The Ada News reported in early June that Ada Jobs’ former president and CEO, Mike Southard, had recently left the organization. The executive committee of Ada Jobs’ board of directors said that Southard had resigned to pursue other opportunities but did not elaborate.

The newspaper later sent Ada Jobs a FOIA request seeking the following items:

• Southard’s employment contract.

• Details of any compensation Southard received as a result of his departure, as well as copies of any related records or checks.

• Correspondence with city officials concerning his departure.

In denying the FOIA request, attorney Elizabeth Scott cited a 2002 opinion from former Attorney General Drew Edmondson that focused on whether private agencies that contract with a government agency to provide goods or service are subject to the state’s sunshine laws.

Scott claimed the AG’s opinion dealt with the Open Meetings Act, but the definition of a “public body” in that statute was substantially similar to the definition contained in the Open Records Act. As a result, she said, that opinion applied to her firm’s analysis of the FOIA request.

The AG’s opinion said the test of whether sunshine laws apply to a private organization such as Ada Jobs is whether that organization is supported by public funds, is entrusted with spending taxpayer dollars or administers public property. The opinion focused on the type of contract through which the organization receives public dollars.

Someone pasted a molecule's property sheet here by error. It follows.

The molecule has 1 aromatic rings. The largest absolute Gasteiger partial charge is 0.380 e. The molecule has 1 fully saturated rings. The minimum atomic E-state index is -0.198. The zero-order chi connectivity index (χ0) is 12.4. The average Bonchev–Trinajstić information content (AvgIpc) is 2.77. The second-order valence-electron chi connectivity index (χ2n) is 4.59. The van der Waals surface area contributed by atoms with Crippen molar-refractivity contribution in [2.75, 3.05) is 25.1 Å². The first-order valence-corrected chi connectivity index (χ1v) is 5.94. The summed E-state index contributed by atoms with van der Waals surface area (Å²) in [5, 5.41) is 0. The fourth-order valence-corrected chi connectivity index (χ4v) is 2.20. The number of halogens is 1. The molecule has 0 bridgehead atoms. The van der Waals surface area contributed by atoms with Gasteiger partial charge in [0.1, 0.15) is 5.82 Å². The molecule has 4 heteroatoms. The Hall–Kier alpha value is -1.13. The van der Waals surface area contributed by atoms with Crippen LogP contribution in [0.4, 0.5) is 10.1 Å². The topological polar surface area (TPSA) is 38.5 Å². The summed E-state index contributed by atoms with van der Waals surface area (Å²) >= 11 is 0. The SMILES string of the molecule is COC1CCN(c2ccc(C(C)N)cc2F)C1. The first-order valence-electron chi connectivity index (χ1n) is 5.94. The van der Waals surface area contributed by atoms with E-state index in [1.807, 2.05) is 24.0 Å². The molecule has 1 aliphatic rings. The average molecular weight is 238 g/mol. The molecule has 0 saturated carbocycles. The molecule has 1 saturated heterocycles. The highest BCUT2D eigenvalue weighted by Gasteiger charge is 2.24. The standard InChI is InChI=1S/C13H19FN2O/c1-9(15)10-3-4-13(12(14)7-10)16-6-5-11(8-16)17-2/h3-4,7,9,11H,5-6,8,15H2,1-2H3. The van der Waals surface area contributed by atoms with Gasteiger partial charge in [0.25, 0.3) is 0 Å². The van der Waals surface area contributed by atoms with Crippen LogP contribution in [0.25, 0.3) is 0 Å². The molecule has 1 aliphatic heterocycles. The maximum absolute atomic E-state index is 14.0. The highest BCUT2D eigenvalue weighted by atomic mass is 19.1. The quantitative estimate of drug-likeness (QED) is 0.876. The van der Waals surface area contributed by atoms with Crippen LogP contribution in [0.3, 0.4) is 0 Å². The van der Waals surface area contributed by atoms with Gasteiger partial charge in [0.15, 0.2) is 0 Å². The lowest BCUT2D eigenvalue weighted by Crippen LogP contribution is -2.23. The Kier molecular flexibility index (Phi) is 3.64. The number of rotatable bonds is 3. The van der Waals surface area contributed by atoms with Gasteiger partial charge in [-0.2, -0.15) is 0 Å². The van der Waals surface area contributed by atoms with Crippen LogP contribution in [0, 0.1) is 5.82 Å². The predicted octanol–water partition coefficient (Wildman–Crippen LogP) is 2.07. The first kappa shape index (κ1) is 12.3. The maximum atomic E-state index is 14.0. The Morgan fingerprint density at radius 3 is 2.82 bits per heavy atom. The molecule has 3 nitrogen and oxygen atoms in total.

The AG’s opinion said unless the contract indicates otherwise, a private organization that has a government contract to provide goods or services to the public and receives payment from public funds merely as reimbursement is not supported by public funds, Scott claimed. Consequently, she claimed, that organization is not subject to the Open Meetings Act.

However, the AG also concluded that a private organization would be subject to the Open Meetings Act if it met the following requirements:

• The organization does not submit itemized invoices or claims for goods or services provide to receive public funds, but instead receive a direct allocation of public funds from tax or other revenues.

• There is no quid pro quo or direct relationship between the amount of goods or services provided by the organization and the funds they receive. In other words, the organization receives funds regardless of whether it provides goods or services.

Under Ada Jobs’ contract with the city, the organization is obligated to provide economic development services for the city’s benefit in order to receive compensation, Scott said. She added that Ada Jobs must account for the services it provides in order to receive reimbursement.

“Also, it should be noted that there is no provision in the AJF contract indicating that AJF agrees to be subject to either the Open Meetings Act or the Open Records Act,” Scott wrote. “As such, the opinion in 2002 OK AG 37 holds that because AJF contracts to provide services to benefit the city of Ada on behalf of a governmental agency and receives payment and receive payment from public funds merely as reimbursement for goods provided or services rendered, AJF is not ‘supported’ by public funds and therefore is not subject to the requirements of the Open Meeting Act, and by analogy, not the Open Records Act.”

City attorney Frank Stout also denied the FOIA request, saying the city did not have the records that the newspaper sought.